[Note 4] There is no dispute that, as the commission's hearing officer found, Ford was "on duty" while on his meal break. Section 27 of rule No. 103 of the rules and regulations of the Boston police department provides that an officer "on duty will be permitted to suspend patrol for the purpose of eating but only for such period of time as is authorized and only when permission for the same has been received from the Operations Division. Officers on the night tours of duty who have been granted this permission are to remain on the air and available for response to any emergency call should the situation require."

[Note 5] For his actions that evening, Ford's partner received one hundred and twenty hours of "punishment duty."

[Note 6] The pertinent provisions of the cited rule provide:

"Section 3 CONDUCT: Employees shall conduct themselves at all time, both on and off duty, in such a manner as to reflect most favorably on the Department. Conduct unbecoming an employee shall include that which tends to indicate that the employee is unable or unfit to continue as a member of the Department, or tends to impair the operation of the Department or its employees.

"Section 4 NEGLECT OF DUTY: This includes any conduct or omission which is not in accordance with established and ordinary duties or procedures as to such employees or which constitutes use of unreasonable judgment in the exercising of any discretion granted to an employee."

"Section 13 USE OF ALCOHOL AND TOBACCO ON DUTY: Employees shall not drink alcoholic beverages when on duty unless it is necessary to gain evidence and upon the order of a superior officer. Employees shall not appear for duty or be on duty while under the influence of alcoholic beverages to any degree whatever or have an odor of alcohol on their breath."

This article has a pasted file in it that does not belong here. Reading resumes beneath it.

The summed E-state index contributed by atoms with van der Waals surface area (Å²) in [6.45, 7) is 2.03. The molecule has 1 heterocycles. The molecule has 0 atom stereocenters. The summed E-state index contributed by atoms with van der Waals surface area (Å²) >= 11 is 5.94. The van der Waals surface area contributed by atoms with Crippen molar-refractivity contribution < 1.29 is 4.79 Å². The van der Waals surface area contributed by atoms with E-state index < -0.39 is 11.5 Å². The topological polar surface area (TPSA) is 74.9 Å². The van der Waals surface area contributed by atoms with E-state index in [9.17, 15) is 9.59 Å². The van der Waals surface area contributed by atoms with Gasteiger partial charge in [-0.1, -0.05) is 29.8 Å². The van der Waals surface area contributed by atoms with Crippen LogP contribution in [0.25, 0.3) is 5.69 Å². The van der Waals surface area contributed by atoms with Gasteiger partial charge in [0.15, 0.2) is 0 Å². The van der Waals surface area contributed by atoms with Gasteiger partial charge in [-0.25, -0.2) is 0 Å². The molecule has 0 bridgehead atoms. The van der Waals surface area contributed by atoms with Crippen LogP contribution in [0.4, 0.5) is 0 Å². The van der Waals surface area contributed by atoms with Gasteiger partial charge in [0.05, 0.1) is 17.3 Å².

[Note 7] "Section 35 CONFORMANCE TO LAWS: Employees shall obey all laws of the United States, of the Commonwealth of Massachusetts, all City of Boston ordinances and by-laws and any rule or regulation having the force of law of any board, officer, or commission having the power to make rules and regulations. An employee of the Department who commits any criminal act shall be subject to disciplinary action up to and including discharge from the Department. Each case shall be considered on its own merits, and the circumstances of each shall be fully reviewed before the final action is taken."

As rule No. 102 provides that it was "issued to establish guidelines," we do not view a violation of §§ 3, 4 and 13 as an automatic violation of § 35.

[Note 8] We do not view the police commissioner's statements as post hoc. Both in a memorandum of law submitted to the commission's hearing officer and during closing argument before that hearing officer, the police commissioner, through counsel, made his position clear that discharge was warranted under either of the specifications set out in the complaint against Ford. Similar representations were made to us. In these circumstances, we perceive no occasion for directing in part IV of this opinion that the commission remand the case for further consideration by the police commissioner.

[Note 9] On the issue of "protective custody" under G. L. c. 111B, § 8, the commission's hearing officer made alternative conclusions based upon the uncertainty of the degree of the woman's inebriation: (1) inasmuch as the woman was not placed under arrest and because Ford's partner mentioned "protective custody" to her, "it can be concluded that she was a person subject" to that statute; or (2) even if she were not subject of that statute, Ford's "conduct was the equivalent of failure to transport an intoxicated person."